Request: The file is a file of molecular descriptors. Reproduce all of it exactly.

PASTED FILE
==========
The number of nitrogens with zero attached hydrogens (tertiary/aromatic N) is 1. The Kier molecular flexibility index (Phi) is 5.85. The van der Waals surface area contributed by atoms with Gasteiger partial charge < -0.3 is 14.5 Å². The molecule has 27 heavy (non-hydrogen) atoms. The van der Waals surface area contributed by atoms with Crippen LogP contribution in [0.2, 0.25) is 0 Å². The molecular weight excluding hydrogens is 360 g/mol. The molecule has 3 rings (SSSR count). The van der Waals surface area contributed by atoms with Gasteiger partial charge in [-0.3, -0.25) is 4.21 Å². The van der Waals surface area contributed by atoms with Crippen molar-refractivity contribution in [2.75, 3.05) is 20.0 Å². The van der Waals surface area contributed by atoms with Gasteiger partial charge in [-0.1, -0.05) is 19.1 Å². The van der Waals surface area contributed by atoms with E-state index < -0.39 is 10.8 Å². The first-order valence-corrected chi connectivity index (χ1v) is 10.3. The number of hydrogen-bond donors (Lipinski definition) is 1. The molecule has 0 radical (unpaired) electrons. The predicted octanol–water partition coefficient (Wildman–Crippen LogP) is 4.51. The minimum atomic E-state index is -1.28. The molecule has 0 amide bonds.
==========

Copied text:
The number of nitrogens with zero attached hydrogens (tertiary/aromatic N) is 1. The Kier molecular flexibility index (Phi) is 5.85. The van der Waals surface area contributed by atoms with Gasteiger partial charge < -0.3 is 14.5 Å². The molecule has 27 heavy (non-hydrogen) atoms. The van der Waals surface area contributed by atoms with Crippen LogP contribution in [0.2, 0.25) is 0 Å². The molecular weight excluding hydrogens is 360 g/mol. The molecule has 3 rings (SSSR count). The van der Waals surface area contributed by atoms with Gasteiger partial charge in [-0.3, -0.25) is 4.21 Å². The van der Waals surface area contributed by atoms with Crippen molar-refractivity contribution in [2.75, 3.05) is 20.0 Å². The van der Waals surface area contributed by atoms with Gasteiger partial charge in [-0.1, -0.05) is 19.1 Å². The van der Waals surface area contributed by atoms with E-state index < -0.39 is 10.8 Å². The first-order valence-corrected chi connectivity index (χ1v) is 10.3. The number of hydrogen-bond donors (Lipinski definition) is 1. The molecule has 0 radical (unpaired) electrons. The predicted octanol–water partition coefficient (Wildman–Crippen LogP) is 4.51. The minimum atomic E-state index is -1.28. The molecule has 0 amide bonds.